Diabetes is an endocrinological disorder characterised by chronic hyperglycaemia due to abnormalities in insulin secretion, insulin action or a combination of both. According to the International Diabetes Federation, 463 million people worldwide are living with diabetes; 700 million people will be affected by 2045. The severity of the disease is dependent on the type and the stage of progression; when not correctly managed, diabetes can lead to potentially life-threatening micro- and macrovascular complications.

Prior to the discovery of insulin in 1922, the life expectancy of children with diabetes was short and the prognosis was very poor. The advocated treatment for diabetes was ruthless starvation, an approach which resulted in a greatly reduced quality of life for malnourished patients. Modern insulin therapy has revolutionised the management of diabetes. However, the prevention, treatment, and curation of diabetes will require more sophisticated approaches that address the underlying pathophysiological mechanisms of disease.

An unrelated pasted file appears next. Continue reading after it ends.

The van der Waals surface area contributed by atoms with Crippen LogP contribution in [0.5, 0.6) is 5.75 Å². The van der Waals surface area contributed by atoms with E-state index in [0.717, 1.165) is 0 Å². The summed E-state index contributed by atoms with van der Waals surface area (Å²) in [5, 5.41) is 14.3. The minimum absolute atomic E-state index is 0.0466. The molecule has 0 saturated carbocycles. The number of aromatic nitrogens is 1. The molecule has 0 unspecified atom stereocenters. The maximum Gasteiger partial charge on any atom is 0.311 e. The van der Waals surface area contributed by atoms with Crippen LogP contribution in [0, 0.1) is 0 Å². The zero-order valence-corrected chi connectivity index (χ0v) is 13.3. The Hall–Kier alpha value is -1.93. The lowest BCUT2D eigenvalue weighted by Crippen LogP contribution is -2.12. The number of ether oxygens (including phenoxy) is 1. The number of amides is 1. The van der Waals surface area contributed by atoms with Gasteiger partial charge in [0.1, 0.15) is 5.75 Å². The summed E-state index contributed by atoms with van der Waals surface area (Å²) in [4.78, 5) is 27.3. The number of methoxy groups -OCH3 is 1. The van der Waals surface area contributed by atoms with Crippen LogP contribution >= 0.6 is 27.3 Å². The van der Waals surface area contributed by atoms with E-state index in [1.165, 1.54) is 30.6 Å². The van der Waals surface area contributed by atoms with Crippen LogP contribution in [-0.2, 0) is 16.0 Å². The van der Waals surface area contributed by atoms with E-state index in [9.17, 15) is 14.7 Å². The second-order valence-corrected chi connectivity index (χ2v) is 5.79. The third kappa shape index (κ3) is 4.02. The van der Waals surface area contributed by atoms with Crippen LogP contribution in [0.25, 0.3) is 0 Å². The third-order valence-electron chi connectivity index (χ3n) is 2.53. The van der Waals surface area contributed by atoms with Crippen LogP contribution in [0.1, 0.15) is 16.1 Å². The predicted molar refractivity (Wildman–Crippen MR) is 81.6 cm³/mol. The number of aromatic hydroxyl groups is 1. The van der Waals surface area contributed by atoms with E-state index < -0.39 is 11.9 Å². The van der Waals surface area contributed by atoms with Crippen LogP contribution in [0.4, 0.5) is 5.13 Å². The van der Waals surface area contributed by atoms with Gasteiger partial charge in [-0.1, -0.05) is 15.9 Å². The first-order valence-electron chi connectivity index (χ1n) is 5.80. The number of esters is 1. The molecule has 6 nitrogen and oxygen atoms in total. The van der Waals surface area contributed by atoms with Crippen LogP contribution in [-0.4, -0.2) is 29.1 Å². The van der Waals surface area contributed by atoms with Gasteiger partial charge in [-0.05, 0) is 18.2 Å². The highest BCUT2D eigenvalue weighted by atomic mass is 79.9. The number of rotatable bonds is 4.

Presently, a number of strategies are focusing on protecting pancreatic beta-cells and normalising serum glucose levels through immunomodulation. However, the novelty of immunotherapy raises the risk of unknown long-term complications, and recent studies have reported that immunomodulators currently in clinical circulation may represent a trigger for a specific type of drug-induced diabetes.

This review will highlight contemporary advances in the classification, aetiopathogenesis, diagnosis and treatment of diabetes, with special focus on immunomodulatory strategies for the prevention of pathology and the potential risk for modern immunomodulators to result in drug-induced diabetes.